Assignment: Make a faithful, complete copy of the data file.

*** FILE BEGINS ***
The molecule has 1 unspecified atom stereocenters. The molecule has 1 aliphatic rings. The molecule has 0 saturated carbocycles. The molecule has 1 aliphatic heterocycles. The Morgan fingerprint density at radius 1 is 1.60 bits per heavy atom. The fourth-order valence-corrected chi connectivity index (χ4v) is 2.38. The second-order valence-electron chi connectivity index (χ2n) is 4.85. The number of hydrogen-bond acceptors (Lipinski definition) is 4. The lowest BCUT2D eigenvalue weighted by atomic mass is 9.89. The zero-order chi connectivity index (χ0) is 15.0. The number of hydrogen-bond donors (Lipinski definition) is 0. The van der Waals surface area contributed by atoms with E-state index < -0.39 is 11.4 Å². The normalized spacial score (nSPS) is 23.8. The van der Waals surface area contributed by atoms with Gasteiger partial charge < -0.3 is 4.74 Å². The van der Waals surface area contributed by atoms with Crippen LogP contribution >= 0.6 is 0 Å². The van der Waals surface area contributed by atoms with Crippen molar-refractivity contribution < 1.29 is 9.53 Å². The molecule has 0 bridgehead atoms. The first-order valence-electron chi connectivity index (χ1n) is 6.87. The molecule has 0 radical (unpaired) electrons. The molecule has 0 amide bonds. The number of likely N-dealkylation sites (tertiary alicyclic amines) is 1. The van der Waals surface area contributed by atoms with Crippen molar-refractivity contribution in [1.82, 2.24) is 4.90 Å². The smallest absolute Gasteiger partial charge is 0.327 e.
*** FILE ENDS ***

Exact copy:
The molecule has 1 unspecified atom stereocenters. The molecule has 1 aliphatic rings. The molecule has 0 saturated carbocycles. The molecule has 1 aliphatic heterocycles. The Morgan fingerprint density at radius 1 is 1.60 bits per heavy atom. The fourth-order valence-corrected chi connectivity index (χ4v) is 2.38. The second-order valence-electron chi connectivity index (χ2n) is 4.85. The number of hydrogen-bond acceptors (Lipinski definition) is 4. The lowest BCUT2D eigenvalue weighted by atomic mass is 9.89. The zero-order chi connectivity index (χ0) is 15.0. The number of hydrogen-bond donors (Lipinski definition) is 0. The van der Waals surface area contributed by atoms with E-state index < -0.39 is 11.4 Å². The normalized spacial score (nSPS) is 23.8. The van der Waals surface area contributed by atoms with Gasteiger partial charge < -0.3 is 4.74 Å². The van der Waals surface area contributed by atoms with Crippen LogP contribution >= 0.6 is 0 Å². The van der Waals surface area contributed by atoms with Crippen molar-refractivity contribution < 1.29 is 9.53 Å². The molecule has 0 bridgehead atoms. The first-order valence-electron chi connectivity index (χ1n) is 6.87. The molecule has 0 radical (unpaired) electrons. The molecule has 0 amide bonds. The number of likely N-dealkylation sites (tertiary alicyclic amines) is 1. The van der Waals surface area contributed by atoms with Crippen molar-refractivity contribution in [1.82, 2.24) is 4.90 Å². The smallest absolute Gasteiger partial charge is 0.327 e.